They also found that early corticosteroid use for an acute UC flare was associated with a 32% lower likelihood of stopping 5-ASA therapy.
Adherence Falls Short
In terms of adherence, only 72% of the cohort took the medication as prescribed. Adherence fell with older age at initiation of therapy. Adherence was 80% among those 10-14 years, 78% among those 15-17 years, and 69% among those 18-24 years. Prior research has shown that nonadherence has been associated with a 5-fold risk for disease relapse compared with adherence over 80%, the investigators note.
“If clinicians are unaware of suboptimal adherence to first-line medication, they may incorrectly assume therapy has failed, which may lead to unnecessary escalation in treatment and avoidable steroid use that remains high in UC,” the researchers write.
Psychiatric comorbidity (depression, anxiety, or antidepressant use) was not associated with discontinuation or adherence to treatment.
“As doctors, this study shows we need to be keeping a close eye on patients, particularly within that first year of starting medication,” Saxena said in the release.
“We should check if these patients are getting their medications and whether they have difficulty paying for them. We should also use the opportunity to talk through any recurring symptoms and how to access advice from providers such as a nurse specialist,” Saxena said.
Effectiveness of Therapy in Young Adults
Reached for comment, Michael Dolinger, MD, assistant professor of pediatric gastroenterology, Icahn School of Medicine and Mount Sinai Kravis Children’s Hospital, both in New York City, said he has seen 5-ASA stoppage among his younger patients.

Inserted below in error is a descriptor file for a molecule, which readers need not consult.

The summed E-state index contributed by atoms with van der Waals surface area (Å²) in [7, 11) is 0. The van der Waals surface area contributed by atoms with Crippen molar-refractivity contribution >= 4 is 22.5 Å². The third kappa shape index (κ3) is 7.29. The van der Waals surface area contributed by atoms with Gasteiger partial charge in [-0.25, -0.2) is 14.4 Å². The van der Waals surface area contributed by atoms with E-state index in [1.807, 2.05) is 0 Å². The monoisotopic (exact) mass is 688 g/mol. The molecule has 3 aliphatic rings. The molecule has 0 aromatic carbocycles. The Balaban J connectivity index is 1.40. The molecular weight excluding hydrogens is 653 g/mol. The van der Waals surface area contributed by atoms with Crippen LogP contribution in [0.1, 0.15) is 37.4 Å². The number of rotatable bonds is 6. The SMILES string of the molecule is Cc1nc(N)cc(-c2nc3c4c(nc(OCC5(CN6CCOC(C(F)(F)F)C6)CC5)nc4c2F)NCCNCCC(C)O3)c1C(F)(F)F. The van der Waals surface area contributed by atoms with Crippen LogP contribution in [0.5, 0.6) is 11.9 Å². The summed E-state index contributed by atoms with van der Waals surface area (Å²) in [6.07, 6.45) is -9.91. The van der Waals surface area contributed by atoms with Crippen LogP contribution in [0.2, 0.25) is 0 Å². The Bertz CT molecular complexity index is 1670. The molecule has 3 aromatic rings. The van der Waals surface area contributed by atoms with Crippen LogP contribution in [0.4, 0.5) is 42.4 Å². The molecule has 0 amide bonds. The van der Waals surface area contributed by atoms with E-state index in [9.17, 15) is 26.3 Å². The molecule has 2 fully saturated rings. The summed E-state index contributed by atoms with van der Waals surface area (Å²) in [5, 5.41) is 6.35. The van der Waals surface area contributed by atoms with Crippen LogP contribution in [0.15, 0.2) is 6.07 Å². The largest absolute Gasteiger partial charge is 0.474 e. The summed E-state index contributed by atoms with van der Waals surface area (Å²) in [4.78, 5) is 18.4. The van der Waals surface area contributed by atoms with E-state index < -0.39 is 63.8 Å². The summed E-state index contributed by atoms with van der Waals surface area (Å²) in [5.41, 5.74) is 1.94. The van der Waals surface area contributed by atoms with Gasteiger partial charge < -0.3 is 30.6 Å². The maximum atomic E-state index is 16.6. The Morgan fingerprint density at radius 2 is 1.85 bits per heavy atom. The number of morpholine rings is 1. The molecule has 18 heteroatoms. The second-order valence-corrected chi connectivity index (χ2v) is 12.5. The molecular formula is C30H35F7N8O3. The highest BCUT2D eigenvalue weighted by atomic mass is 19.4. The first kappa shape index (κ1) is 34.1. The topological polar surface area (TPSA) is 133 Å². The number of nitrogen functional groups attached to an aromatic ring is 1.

“Generally, what we see is that the majority of patients over time are not able to be sustained on oral mesalamine treatment, and they need a more advanced therapy,” Dolinger told Medscape Medical News.
And while the UK study did not delve into the reasons for discontinuation, ineffectiveness of therapy is likely a main cause, Dolinger said.
“We especially see this in our younger adolescent and young adult patients. In these younger patients, the immune system is potentially driving inflammation a bit more than in older patients, often going beyond the inner lining of the colon to the entire bowel wall, even in ulcerative colitis, and therefore mesalamine may be ineffective over the first year,” Dolinger explained.
When choosing a more advanced therapy, Dolinger said, “it’s all about having that conversation in a shared decision-making process about what may be the most effective short- and long-term treatment options with the best safety for that patient. It’s a very individualized discussion.”
“One of the main things we preach and talk about is control of inflammation, getting into early deep remission, because the longer you have inflammation, even if it’s just smoldering, the harder it is to get into deep remission,” Dolinger added.
Br J Gen Pract. Published online September 4, 2023. Full text
The study had no commercial funding. Saxena, Ananthakrishnan, and Dolinger have disclosed no relevant financial relationships.